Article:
Bare Trees

– Posted in: Garden Design, Garden Photography

Winter’s stark beauty.  Color vanishes from the landscape.  Bare trees dominate the garden.


Valley Oak tree bare branches

Valley Oak - Quercus lobata

On cloudy overcast days, the somber gray sky can become a clean white background, perfect for silhouettes with just a little bit of camera manipulation.  You can override your camera meter’s calibration which is designed to read each scene as a neutral gray.


No matter if your camera has a single meter setting, a spot setting, or any number of zone readings, it is designed to render the area it reads as an “average” gray.  My un-pruned Cotinus ‘Grace’ has a tangle of branches that offer all sorts of wonderful graphic compositions.  I “see” them in my mind’s eye but I have to make the camera lie.  I want silhouettes.

To give my compositions the drama I want, I overexpose my photo by 2 full f-stops.  I have a very fine camera and shoot with manual controls but most mid price point-and-shoot cameras have a meter compensation button.  While it is fairly easy to do the same exposure compensation in post production, back at the computer, you won’t be able to see the full graphic effect in the garden while you are working.

The exposure compensation is only the first step.  Composition is what makes a silhouette really work.  It is hard to get excited about the murky gray preview photos you will see if your let the meter read everything as gray.  Once you brighten up your photos – while you are still taking pictures, it will be easier work on composition.

I almost always use a tripod when I work.  I can carefully align each element and fill the frame with positive and negative space, working the angle ever so delicately to get a balance that pleases me.  Sometimes I envision a cropped image which I have to do in the computer, but even then, I will have used the tripod to get my horizontal and vertical lines clean and balanced.

Bare winter branches of Cotinus

The balance of the lines is all you have to work with for these winter silhouettes and it is much better to spend time thinking about this before you take the picture rather than hoping to make something work out later from a grab shot.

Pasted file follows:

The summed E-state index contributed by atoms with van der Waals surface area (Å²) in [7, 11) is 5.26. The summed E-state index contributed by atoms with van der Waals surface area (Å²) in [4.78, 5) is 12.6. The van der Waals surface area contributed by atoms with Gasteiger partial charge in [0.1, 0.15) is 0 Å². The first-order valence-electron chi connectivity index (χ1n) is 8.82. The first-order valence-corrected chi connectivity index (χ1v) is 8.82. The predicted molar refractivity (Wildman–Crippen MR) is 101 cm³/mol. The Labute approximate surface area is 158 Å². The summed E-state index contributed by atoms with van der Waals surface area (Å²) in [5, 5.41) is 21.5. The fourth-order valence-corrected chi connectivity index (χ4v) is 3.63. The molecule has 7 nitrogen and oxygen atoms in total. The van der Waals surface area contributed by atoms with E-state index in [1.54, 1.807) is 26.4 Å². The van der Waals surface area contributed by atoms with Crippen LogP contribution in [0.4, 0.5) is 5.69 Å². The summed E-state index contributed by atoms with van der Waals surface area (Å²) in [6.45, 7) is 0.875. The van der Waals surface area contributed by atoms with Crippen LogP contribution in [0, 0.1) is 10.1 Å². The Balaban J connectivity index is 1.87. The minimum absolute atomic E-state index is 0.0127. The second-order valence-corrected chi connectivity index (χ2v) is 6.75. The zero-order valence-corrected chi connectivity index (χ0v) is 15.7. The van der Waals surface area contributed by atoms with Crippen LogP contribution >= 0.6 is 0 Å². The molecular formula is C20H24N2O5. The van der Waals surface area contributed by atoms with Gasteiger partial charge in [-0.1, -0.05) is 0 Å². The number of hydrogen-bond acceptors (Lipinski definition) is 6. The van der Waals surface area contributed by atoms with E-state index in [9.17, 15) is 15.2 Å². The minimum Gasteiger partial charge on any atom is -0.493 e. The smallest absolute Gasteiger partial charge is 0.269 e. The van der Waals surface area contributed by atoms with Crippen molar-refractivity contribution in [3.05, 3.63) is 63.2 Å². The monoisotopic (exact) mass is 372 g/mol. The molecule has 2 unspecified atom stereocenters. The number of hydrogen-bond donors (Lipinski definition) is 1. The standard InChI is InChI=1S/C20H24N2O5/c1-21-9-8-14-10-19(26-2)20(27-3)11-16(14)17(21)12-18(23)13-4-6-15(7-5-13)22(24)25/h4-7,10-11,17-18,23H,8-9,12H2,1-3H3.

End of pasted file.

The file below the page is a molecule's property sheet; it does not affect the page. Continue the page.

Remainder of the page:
Different plants will suggest different ways to interpret their bare shape.  In each case spend some time thinking about filling the entire frame with shape and line.  The shape can be negative space or white spaces in these silhouettes, but use your entire frame and let the camera help you compose.

Bare branches Viburnum 'Summer Snowflake'

The dried remains of the flowers stems of Viburnum “Summer Snowflake” seem almost to suggest snowflakes on the winter branch.

And a remaining apple on the tree gives the photographer a target and fine compositional element.

A very practical reason to study your deciduous trees and shrubs in winter is to better understand the plant’s own structure and pruning needs.

On fruiting tree it is not just a matter of shaping, now is the time to look at the fruiting spurs and prune for healthy production.

Japanese maple trees benefit especially from proper pruning and mine are works in progress.  After 10 years nipping at my own trees I have starting making some large pruning decisions that I hope will give them the characteristic beauty I see in Japanese gardens.

For the time being I will overlook some of the stubby cuts revealed in winter.

So even if it is too cold to set up the tripod and make silhouette photos, go out into your garden now while it is winter and think about your pruning decisions.  Any excuse to go into the garden is a good one.

Happy new year to all!

Whoops – postscript here to our loyal GGW friends who take the time to Comment.  A new upgrade to WordPress has me mixed up.  Rather than adding my  own reply directly to you your Comment, my responses have become new Comments.  Sorry.  Will try to get back to the routine .  – Saxon

Saxon Holt
Saxon Holt is the owner of, a garden picture resource for photographs, on-line workshops, and garden photography stories. An award winning photojournalist and Fellow of The Garden Writers Association with more than 25 garden books, he lives and gardens in Northern California. PhotoBotanic - Garden Photography online at